Is the Cavalier King Charles Spaniel the right dog for you?
The origins of the Cavalier King Charles Spaniel lies in 16th century England, and its aristocratic families who doted on the Cavaliers' forebears. Developed from Toy Spaniels and the King Charles Spaniel, who were amongst the few breeds of dogs in canine history that were selectively bred with no plan for them to do any work. They were the 'pet' companions of royalty and their noble associates, and like their owners' they lived a very privileged life.
According to reports it was Roswell Eldridge, an American dog fancier, who in the 1920's, offered a cash prize to any breeder who could exhibit a King Charles Spaniel that resembled the toy dogs portrayed in a painting of King Charles II and his pet spaniels. That challenge was taken up so that by 1928 the break from the slightly smaller, short-snouted King Charles had been achieved, and with that the reign of the modern day Cavalier King Charles Spaniel had just begun.
In the 1940's the breed was assigned the pre-fix Cavalier to distinguish them from other strains. And in 1952 the first Cavaliers were exported to America, but it took till 1996 before they were recognised by the American Kennel Club and classified in to the Toy Group. The Cavalier stands around 12-13 inches at the shoulder and weighs in at around 14-18lbs.
These dogs have beautiful silky coats, and the colours divide up in to 4 groups: Ruby-which is solid red; King Charles-black with tan markings; Blenheim-a rich chestnut on a white background; Prince Charles-black, white and tan markings. Their most prominent, and attractive feature is their large, dark, expressive eyes that reveal their intelligence and amiability.
The Cavalier King Charles Spaniel is a first time owner's dog and can be an everyman dog. Very much a pet and companion dog, he needs human company and will suffer without it. He can easily settle in to apartment life, providing he gets to enjoy plenty of on and off the lead exercise on a regular daily basis.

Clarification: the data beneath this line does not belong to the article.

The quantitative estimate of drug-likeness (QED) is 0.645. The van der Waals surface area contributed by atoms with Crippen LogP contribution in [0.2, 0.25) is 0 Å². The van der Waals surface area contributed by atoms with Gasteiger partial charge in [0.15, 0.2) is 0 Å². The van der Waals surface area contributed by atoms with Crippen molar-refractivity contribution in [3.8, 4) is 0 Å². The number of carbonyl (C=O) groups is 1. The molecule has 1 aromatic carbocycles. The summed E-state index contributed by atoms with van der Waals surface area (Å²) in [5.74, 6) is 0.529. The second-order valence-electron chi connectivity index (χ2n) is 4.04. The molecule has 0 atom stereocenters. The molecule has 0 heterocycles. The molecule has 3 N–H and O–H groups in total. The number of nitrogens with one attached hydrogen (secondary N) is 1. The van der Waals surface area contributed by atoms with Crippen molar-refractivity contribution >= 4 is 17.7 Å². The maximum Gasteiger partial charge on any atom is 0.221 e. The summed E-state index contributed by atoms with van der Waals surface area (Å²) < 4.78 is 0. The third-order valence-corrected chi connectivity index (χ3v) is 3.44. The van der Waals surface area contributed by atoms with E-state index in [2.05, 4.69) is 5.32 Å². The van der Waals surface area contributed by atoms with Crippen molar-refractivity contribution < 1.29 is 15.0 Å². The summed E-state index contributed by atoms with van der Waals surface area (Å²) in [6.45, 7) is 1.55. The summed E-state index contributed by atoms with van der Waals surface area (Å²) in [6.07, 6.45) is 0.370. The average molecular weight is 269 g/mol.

Training a Cavalier isn't difficult, these sweet little dogs really want to please their owners, and go out of their way to achieve that goal. It's still a good idea to take your Cavalier to puppy socialisation classes to help him to respond quicker and easier to all of the challenges and experiences that life has in store for him. If you have other pets, then there's no problem as these dogs easily fit in to virtually any type of lifestyle.
Keeping the Cavalier's beautiful coat in tip top condition requires regular daily grooming to keep it free from matts and tangles, but it should never be trimmed. Feeding doesn't present a problem, just a healthy, nutritious diet, but you must keep an eye on his waistline, as they are prone to obesity.
The Cavalier, like many popular breeds suffers from health problems that are usually related to genetic failings. Mitral valve disease and syringomyelia are quite common, and serious. If you decide to buy a Cavalier King Charles Spaniel you must make sure that you get in touch with reputable breeders, and your first port of call to achieve that must be the Cavalier's own breed club.
If you're looking for a dog that is an excellent family pet, friendly, playful, loyal, intelligent, and a truly admirable companion; then perhaps the Cavalier King Charles Spaniel is the right breed of dog for you.